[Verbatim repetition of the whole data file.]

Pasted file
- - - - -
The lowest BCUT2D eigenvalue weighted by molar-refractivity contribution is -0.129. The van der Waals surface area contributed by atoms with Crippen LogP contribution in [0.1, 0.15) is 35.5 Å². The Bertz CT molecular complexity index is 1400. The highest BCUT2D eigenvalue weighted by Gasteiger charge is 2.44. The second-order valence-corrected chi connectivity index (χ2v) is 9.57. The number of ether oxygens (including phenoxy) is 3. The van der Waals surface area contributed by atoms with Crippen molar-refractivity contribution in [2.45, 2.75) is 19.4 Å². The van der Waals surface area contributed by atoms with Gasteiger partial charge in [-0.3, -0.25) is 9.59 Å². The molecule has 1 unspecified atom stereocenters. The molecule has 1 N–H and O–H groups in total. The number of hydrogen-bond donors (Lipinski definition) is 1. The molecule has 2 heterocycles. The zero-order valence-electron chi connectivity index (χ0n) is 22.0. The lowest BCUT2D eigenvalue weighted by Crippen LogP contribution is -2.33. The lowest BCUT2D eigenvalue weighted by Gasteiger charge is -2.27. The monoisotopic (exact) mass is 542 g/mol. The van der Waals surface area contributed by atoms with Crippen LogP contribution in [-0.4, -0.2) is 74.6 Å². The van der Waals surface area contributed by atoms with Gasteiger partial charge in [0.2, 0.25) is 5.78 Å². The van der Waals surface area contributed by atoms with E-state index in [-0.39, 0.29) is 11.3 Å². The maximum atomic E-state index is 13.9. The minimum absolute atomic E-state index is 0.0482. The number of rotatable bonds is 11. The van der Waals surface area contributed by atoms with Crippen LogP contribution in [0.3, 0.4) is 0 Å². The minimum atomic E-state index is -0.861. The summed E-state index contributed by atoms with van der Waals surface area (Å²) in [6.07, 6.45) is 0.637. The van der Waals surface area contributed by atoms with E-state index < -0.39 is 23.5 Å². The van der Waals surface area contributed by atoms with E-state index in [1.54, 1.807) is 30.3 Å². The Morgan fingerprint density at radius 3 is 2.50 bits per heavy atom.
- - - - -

The lowest BCUT2D eigenvalue weighted by molar-refractivity contribution is -0.129. The van der Waals surface area contributed by atoms with Crippen LogP contribution in [0.1, 0.15) is 35.5 Å². The Bertz CT molecular complexity index is 1400. The highest BCUT2D eigenvalue weighted by Gasteiger charge is 2.44. The second-order valence-corrected chi connectivity index (χ2v) is 9.57. The number of ether oxygens (including phenoxy) is 3. The van der Waals surface area contributed by atoms with Crippen molar-refractivity contribution in [2.45, 2.75) is 19.4 Å². The van der Waals surface area contributed by atoms with Gasteiger partial charge in [-0.3, -0.25) is 9.59 Å². The molecule has 1 unspecified atom stereocenters. The molecule has 1 N–H and O–H groups in total. The number of hydrogen-bond donors (Lipinski definition) is 1. The molecule has 2 heterocycles. The zero-order valence-electron chi connectivity index (χ0n) is 22.0. The lowest BCUT2D eigenvalue weighted by Crippen LogP contribution is -2.33. The lowest BCUT2D eigenvalue weighted by Gasteiger charge is -2.27. The monoisotopic (exact) mass is 542 g/mol. The van der Waals surface area contributed by atoms with Crippen LogP contribution in [-0.4, -0.2) is 74.6 Å². The van der Waals surface area contributed by atoms with Gasteiger partial charge in [0.2, 0.25) is 5.78 Å². The van der Waals surface area contributed by atoms with E-state index in [-0.39, 0.29) is 11.3 Å². The maximum atomic E-state index is 13.9. The minimum absolute atomic E-state index is 0.0482. The number of rotatable bonds is 11. The van der Waals surface area contributed by atoms with Crippen LogP contribution in [0.3, 0.4) is 0 Å². The minimum atomic E-state index is -0.861. The summed E-state index contributed by atoms with van der Waals surface area (Å²) in [6.07, 6.45) is 0.637. The van der Waals surface area contributed by atoms with E-state index < -0.39 is 23.5 Å². The van der Waals surface area contributed by atoms with E-state index in [1.54, 1.807) is 30.3 Å². The Morgan fingerprint density at radius 3 is 2.50 bits per heavy atom.